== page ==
Tobacco smoking is a major worldwide cause of morbidity and mortality from various diseases, including urologic diseases. We reviewed, at global and regional levels, the prevalence and trends of tobacco smoking and legislative and regulatory efforts around tobacco control. We also provided information about electronic cigarette (e-cigarette) use. We used several sources to present the most up-to-date information from national surveys, including the Global Adult Tobacco Survey, the Global Tobacco Control Report, and the Global Youth Tobacco Survey. Smoking prevalence has been decreasing globally, although trends in smoking vary substantially across countries and by gender. Among men, smoking prevalence in most high-income countries started to decrease in the mid-1990s, followed after a few decades by generally smaller decreases in some low- and middle-income countries (LMICs). However, there has been no change, or there has even been an increase, in smoking prevalence in many other LMICs. Countries with the highest male smoking prevalence are located in East Asia, Southeast Asia, and Eastern Europe. Similar to men, smoking prevalence for women has been decreasing in most high-income countries and some LMICs, although the decrease began later and was slower than that for men. Except in a few countries, smoking is much less common for women than for men. Most countries with the highest smoking prevalence in women are in Europe. Countries that have implemented the best practices for tobacco control, including monitoring, smoke-free policies, cessation programs, health warnings, advertising bans, and taxation, have been able to reduce smoking rates and related harms. E-cigarette use has rapidly increased since its introduction to the market. Health care providers should advise smoking patients about quitting smoking. Countries must improve the implementation and enforcement of tobacco control policies. Particular attention should be paid to preventing an increase in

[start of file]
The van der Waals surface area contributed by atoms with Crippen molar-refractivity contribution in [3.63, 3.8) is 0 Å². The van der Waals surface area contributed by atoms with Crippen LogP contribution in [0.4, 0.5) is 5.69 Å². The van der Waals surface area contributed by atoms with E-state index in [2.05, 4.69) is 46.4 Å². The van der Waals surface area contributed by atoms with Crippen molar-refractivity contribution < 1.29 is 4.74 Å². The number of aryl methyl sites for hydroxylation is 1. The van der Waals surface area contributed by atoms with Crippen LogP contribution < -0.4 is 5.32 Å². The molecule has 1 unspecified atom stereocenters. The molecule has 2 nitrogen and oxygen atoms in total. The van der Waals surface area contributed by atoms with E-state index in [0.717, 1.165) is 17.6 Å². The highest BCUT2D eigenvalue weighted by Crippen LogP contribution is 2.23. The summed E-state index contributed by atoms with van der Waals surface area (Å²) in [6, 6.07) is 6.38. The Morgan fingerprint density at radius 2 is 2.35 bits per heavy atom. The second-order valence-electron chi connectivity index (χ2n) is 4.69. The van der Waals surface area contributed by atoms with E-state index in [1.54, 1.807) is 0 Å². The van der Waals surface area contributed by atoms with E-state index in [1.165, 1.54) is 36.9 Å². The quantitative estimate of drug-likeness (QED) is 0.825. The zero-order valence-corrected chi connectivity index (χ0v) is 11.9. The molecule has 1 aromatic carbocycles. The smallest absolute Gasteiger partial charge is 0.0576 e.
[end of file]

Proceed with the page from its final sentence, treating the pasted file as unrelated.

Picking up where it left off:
20. Tobacco Control and Treatment for the Pediatric Clinician: Practice, Policy, and Research Updates.

    Science.gov (United States)

    Jenssen, Brian P; Wilson, Karen M

    2017-04-01

    Tobacco use is the leading cause of preventable death in the United States, and exposure to tobacco smoke harms children from conception forward. There is no safe level of tobacco exposure. Although overall smoking rates have declined, the advent of new products, such as electronic cigarettes, threatens to perpetuate nicotine addiction without clear health benefits. In addition to reviewing traditional and new tobacco products, we discuss the unique role that pediatricians should play in tobacco treatment and control efforts. New policies and technologies can empower pediatric clinicians and pediatric health care systems to help parent smokers quit, and new policies outside of the health care setting might help prevent smoking initiation as well as improve cessation treatments. Future research is needed to continue to study the consequences of tobacco use exposure as well as the best ways to help patients and parents stop tobacco use. Copyright © 2017 Academic Pediatric Association. Published by Elsevier Inc. All rights reserved.

  1. Tobacco and oral health--the role of the world health organization.

    Science.gov (United States)

    Petersen, Poul Erik

    2003-01-01